A desire to find a sustainable solution
My interest in geography stems from a curiosity for exploration and learning. I’m fascinated by geomorphic processes, landscapes of cities, and global economic development. I believe geography provides you with the knowledge to understand the current state of the earth and the skills to shape its future. It also instils a strong sense of diverse global issues, the challenges we face, and a desire to be a part of a sustainable solution.
Using technology to digitise landscapes
I first learned how to apply geographical analysis to real-world data while studying for my degree. After graduating, I decided to specialise in Geographical Information Systems (GIS), a digital tool that captures, stores, analyses, and displays geographical data, such as topography, land use and land ownership. GIS combines the details of a traditional map with the power of a database to understand relationships, patterns, trends and changes in our landscapes.
Maximising efficiency while minimising impact
We are currently using GIS on Future Luton, a project that aims to increase the capacity of Luton Airport to 32 million passengers per year. At the start of the development, we created a database of land ownership parcels around the airport to highlight who owned the land and what it looked like. We then used automated GIS processes to ensure local people had their interests represented in the planning process.
The database is regularly maintained and has a wide scope of functionality including query tools, so decision-makers can send questionnaires and set filters depending on the information they need. We recently sent a survey to 7,000 people in the area, a figure that wouldn’t be possible within the time frame without the use of GIS or the automated processes that WSP has developed. If a project is looking likely to impact a group of people, the client can then adapt it to mitigate risks and concerns, or optimise social, environmental or economic value.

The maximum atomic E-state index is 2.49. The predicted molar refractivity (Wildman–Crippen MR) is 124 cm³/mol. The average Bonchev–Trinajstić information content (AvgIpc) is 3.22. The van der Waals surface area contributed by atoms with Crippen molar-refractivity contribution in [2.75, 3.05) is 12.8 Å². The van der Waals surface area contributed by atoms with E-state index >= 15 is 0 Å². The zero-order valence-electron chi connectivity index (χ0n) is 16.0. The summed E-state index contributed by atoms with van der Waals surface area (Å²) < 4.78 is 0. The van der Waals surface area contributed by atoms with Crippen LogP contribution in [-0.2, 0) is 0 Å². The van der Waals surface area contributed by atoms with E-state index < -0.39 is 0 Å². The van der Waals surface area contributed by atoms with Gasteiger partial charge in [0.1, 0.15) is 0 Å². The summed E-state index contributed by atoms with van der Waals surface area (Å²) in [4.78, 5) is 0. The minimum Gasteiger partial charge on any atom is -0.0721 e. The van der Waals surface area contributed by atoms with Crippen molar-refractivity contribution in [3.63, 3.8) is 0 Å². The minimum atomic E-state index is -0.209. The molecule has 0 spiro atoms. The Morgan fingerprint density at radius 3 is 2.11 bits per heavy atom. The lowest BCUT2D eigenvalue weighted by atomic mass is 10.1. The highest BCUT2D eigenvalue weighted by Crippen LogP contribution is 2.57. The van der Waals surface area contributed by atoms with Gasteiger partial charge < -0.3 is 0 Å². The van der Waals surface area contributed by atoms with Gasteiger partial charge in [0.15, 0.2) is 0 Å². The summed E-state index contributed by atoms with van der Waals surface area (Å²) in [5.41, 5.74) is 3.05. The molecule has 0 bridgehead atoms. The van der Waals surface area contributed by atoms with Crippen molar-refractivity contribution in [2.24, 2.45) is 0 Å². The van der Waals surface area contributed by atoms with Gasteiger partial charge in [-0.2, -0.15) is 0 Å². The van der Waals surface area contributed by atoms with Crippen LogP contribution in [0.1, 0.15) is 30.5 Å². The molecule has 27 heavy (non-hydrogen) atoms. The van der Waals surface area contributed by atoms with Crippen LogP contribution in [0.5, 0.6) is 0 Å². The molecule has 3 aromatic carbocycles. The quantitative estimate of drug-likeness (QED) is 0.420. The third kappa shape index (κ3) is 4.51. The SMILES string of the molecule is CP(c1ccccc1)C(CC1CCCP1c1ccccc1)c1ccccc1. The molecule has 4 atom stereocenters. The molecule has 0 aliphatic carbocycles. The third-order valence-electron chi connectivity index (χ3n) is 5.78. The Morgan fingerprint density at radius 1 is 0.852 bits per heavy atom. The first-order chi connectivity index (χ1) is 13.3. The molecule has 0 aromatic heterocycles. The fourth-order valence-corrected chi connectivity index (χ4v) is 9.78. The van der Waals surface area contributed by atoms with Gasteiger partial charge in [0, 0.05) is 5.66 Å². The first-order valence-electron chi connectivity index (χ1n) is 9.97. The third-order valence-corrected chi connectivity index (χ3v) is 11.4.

Supporting renewable energy projects
We can also use GIS to support environmental impact assessments for renewable energy projects. For example, we can create a zone of theoretical visibility (ZTV) map, which shows the area from which an object, such as a wind turbine, can theoretically be seen. The ZTV can be calculated to different heights using a digital terrain model, to gain understanding of where different parts of potential wind turbines will be visible. The map can be used as supporting evidence as part of a visual impact assessment (VIA) and to help inform the design process.
Putting vulnerable people and places on the map
Some of the most vulnerable places in the world are low income and rural areas. Missing Maps is a project led by a collective of purpose-driven groups to make accessible map data where humanitarian organisations are in operation. We were involved in mapping areas of the Philippines after the earthquakes in October 2019. Having better maps helps emergency responders, aid groups and the communities themselves.
Most business problems include a significant spatial component. Data has become enriched due to the variety, breadth and velocity of information available to us today. By using this digital technology, decision makers can leverage their resources more effectively, reveal patterns, connections, opportunities, and risks that would be almost impossible to decipher without the use of GIS and spatial analysis.